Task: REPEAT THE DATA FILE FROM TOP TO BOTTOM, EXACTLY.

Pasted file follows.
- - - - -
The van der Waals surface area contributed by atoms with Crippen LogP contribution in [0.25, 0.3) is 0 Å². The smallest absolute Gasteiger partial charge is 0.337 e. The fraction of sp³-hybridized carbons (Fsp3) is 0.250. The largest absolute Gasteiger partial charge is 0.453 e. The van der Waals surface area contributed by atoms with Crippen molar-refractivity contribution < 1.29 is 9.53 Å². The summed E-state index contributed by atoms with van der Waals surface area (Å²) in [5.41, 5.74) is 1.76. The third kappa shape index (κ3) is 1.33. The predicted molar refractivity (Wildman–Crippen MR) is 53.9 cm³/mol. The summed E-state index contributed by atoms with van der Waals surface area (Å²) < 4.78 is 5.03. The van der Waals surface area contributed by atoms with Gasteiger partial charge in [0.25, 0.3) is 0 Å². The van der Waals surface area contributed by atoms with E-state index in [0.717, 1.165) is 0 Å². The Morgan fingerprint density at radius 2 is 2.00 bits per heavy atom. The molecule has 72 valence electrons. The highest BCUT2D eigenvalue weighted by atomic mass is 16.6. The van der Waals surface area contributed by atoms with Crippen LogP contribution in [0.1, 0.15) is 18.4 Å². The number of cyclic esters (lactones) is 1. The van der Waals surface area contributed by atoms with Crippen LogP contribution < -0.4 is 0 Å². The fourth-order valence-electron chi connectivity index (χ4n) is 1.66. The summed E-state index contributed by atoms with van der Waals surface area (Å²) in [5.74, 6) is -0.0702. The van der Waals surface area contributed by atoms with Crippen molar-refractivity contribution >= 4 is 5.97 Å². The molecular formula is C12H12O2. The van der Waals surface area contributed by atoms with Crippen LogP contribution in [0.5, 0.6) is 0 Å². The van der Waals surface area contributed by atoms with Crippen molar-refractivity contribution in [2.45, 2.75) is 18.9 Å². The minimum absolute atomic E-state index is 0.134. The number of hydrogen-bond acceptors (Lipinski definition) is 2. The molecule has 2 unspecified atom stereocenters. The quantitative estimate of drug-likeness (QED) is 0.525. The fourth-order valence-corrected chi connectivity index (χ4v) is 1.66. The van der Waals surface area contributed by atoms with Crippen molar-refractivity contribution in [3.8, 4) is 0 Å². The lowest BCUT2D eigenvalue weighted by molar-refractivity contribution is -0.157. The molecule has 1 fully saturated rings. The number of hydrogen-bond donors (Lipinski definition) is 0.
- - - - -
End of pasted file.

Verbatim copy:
The van der Waals surface area contributed by atoms with Crippen LogP contribution in [0.25, 0.3) is 0 Å². The smallest absolute Gasteiger partial charge is 0.337 e. The fraction of sp³-hybridized carbons (Fsp3) is 0.250. The largest absolute Gasteiger partial charge is 0.453 e. The van der Waals surface area contributed by atoms with Crippen molar-refractivity contribution < 1.29 is 9.53 Å². The summed E-state index contributed by atoms with van der Waals surface area (Å²) in [5.41, 5.74) is 1.76. The third kappa shape index (κ3) is 1.33. The predicted molar refractivity (Wildman–Crippen MR) is 53.9 cm³/mol. The summed E-state index contributed by atoms with van der Waals surface area (Å²) < 4.78 is 5.03. The van der Waals surface area contributed by atoms with Gasteiger partial charge in [0.25, 0.3) is 0 Å². The van der Waals surface area contributed by atoms with E-state index in [0.717, 1.165) is 0 Å². The Morgan fingerprint density at radius 2 is 2.00 bits per heavy atom. The molecule has 72 valence electrons. The highest BCUT2D eigenvalue weighted by atomic mass is 16.6. The van der Waals surface area contributed by atoms with Crippen LogP contribution in [0.1, 0.15) is 18.4 Å². The number of cyclic esters (lactones) is 1. The van der Waals surface area contributed by atoms with Crippen LogP contribution < -0.4 is 0 Å². The fourth-order valence-electron chi connectivity index (χ4n) is 1.66. The summed E-state index contributed by atoms with van der Waals surface area (Å²) in [5.74, 6) is -0.0702. The van der Waals surface area contributed by atoms with Crippen molar-refractivity contribution >= 4 is 5.97 Å². The molecular formula is C12H12O2. The van der Waals surface area contributed by atoms with Crippen LogP contribution in [0.5, 0.6) is 0 Å². The van der Waals surface area contributed by atoms with Crippen molar-refractivity contribution in [2.45, 2.75) is 18.9 Å². The minimum absolute atomic E-state index is 0.134. The number of hydrogen-bond acceptors (Lipinski definition) is 2. The molecule has 2 unspecified atom stereocenters. The quantitative estimate of drug-likeness (QED) is 0.525. The fourth-order valence-corrected chi connectivity index (χ4v) is 1.66. The van der Waals surface area contributed by atoms with Crippen molar-refractivity contribution in [3.8, 4) is 0 Å². The lowest BCUT2D eigenvalue weighted by molar-refractivity contribution is -0.157. The molecule has 1 fully saturated rings. The number of hydrogen-bond donors (Lipinski definition) is 0.